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Mailbag: Multi-Core, Veterans Day

Microsoft recently revealed that the next rev of Windows Server 2008 would be able to use up to 256 processors, but Seth isn't really buying the multi-core excitement:

You're missing the point with the core support: There's virtually no application software out there that will leverage the multi-core systems at the scale they exist at today, and there isn't really need to grow it in the future. The only thing that will need that many cores is a virtualization platform, and even then you're going to have RAM limitations well before you get to the processor bottleneck.

Show me an application platform that will benefit from the processor scaling and do so cost-effectively in a single chassis, and I'll get excited. Until then, it is just a marketing number that is rather irrelevant. Talking with an MS program manager a couple months back, he let on that 256 processors was probably going to happen, but also that there really is about zero demand for it in the market and that demand isn't expected to grow. It isn't that surprising really.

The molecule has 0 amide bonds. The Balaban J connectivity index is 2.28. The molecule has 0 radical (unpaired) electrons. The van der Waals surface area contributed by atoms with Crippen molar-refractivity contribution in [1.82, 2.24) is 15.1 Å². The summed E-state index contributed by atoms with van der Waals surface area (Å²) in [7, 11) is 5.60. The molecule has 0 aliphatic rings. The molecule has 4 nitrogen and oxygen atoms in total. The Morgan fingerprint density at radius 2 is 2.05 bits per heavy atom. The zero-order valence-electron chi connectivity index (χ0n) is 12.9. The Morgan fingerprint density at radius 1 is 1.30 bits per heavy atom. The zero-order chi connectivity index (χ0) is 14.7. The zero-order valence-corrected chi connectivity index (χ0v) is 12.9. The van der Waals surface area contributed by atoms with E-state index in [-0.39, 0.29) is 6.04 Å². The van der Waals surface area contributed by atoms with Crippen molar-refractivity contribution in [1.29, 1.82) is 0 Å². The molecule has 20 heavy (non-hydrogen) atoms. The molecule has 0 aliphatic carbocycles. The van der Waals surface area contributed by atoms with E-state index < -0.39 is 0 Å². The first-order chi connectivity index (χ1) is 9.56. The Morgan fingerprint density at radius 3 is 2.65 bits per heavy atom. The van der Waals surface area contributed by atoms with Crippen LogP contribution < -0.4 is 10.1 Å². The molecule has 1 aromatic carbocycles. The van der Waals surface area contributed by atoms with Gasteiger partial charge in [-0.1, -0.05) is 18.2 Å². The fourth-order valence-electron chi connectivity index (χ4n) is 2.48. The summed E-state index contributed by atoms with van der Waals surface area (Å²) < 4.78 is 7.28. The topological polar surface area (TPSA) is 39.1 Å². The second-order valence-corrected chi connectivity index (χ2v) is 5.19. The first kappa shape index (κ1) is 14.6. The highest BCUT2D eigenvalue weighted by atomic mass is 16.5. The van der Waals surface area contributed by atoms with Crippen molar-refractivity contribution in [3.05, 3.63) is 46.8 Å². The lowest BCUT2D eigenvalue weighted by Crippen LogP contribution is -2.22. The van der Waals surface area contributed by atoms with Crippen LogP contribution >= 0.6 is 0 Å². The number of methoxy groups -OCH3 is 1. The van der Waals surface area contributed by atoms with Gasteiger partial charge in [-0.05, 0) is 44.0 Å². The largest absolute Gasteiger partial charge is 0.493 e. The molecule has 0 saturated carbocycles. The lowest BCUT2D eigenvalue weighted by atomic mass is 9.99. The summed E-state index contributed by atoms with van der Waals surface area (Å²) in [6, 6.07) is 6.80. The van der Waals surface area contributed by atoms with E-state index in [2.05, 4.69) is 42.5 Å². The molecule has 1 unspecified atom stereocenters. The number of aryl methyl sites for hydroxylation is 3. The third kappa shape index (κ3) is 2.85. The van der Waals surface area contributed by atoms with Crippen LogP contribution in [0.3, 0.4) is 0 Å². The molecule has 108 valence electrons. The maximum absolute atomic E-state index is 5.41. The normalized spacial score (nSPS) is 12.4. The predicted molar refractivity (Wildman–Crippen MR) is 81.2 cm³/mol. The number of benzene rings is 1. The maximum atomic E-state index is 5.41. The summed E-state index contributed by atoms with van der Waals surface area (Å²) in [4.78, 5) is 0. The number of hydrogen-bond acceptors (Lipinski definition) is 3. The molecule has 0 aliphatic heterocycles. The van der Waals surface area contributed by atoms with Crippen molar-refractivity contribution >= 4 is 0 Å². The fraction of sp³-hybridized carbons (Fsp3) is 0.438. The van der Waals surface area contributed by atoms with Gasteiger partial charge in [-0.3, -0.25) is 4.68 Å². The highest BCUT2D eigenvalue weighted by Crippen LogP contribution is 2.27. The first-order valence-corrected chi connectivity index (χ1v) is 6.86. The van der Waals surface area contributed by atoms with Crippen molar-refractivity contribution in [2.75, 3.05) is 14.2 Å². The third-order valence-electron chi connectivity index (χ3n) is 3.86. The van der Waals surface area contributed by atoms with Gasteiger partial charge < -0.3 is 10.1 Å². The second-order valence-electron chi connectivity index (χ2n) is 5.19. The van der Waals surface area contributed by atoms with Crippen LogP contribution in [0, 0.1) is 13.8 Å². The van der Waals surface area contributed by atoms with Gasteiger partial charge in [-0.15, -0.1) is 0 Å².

Today is Veterans Day in the U.S. Readers share their thoughts on the holiday, and how they plan to pay their respects:

As a Vietnam vet, I take this holiday very seriously. Having seen war first-hand, I can appreciate the contributions of those that served before, during and after my time. God bless them all.

My husband and I are both taking the day off as we are both veterans. He's a veteran of Vietnam and Operation Iraqi Freedom, and I'm a veteran of the Air Force. We both have some very dear fellow veterans to salute and remember.

Having lived in the U.S. for nearly two decades, we're astonished at the ease with which many disrespect the military and deride those who chose to extinguish modern-day tyranny. It seems we in the U.S. are incapable of putting ourselves in the shoes of others who are being systematically eradicated just because they don't agree with the ruler. Imagine if the Constitution were set aside by a government with sufficient authority that wanted to silence its opponents; wouldn't 'the targets to be silenced' want someone to come in and decisively put an end to that? I would suspect that even the President-elect would welcome that.

We know several veterans of Iraq -- one, at least, multi-tour -- who have yet to reach 25 years of age, and the parents of other such sons who died in Iraq setting people free. All these are worthy of respect and honor -- doubly so, in my opinion, as multitudes of them are so young.

Tell us what you think! Leave a comment below or send an e-mail to [email protected].

Posted by Doug Barney on November 11, 2008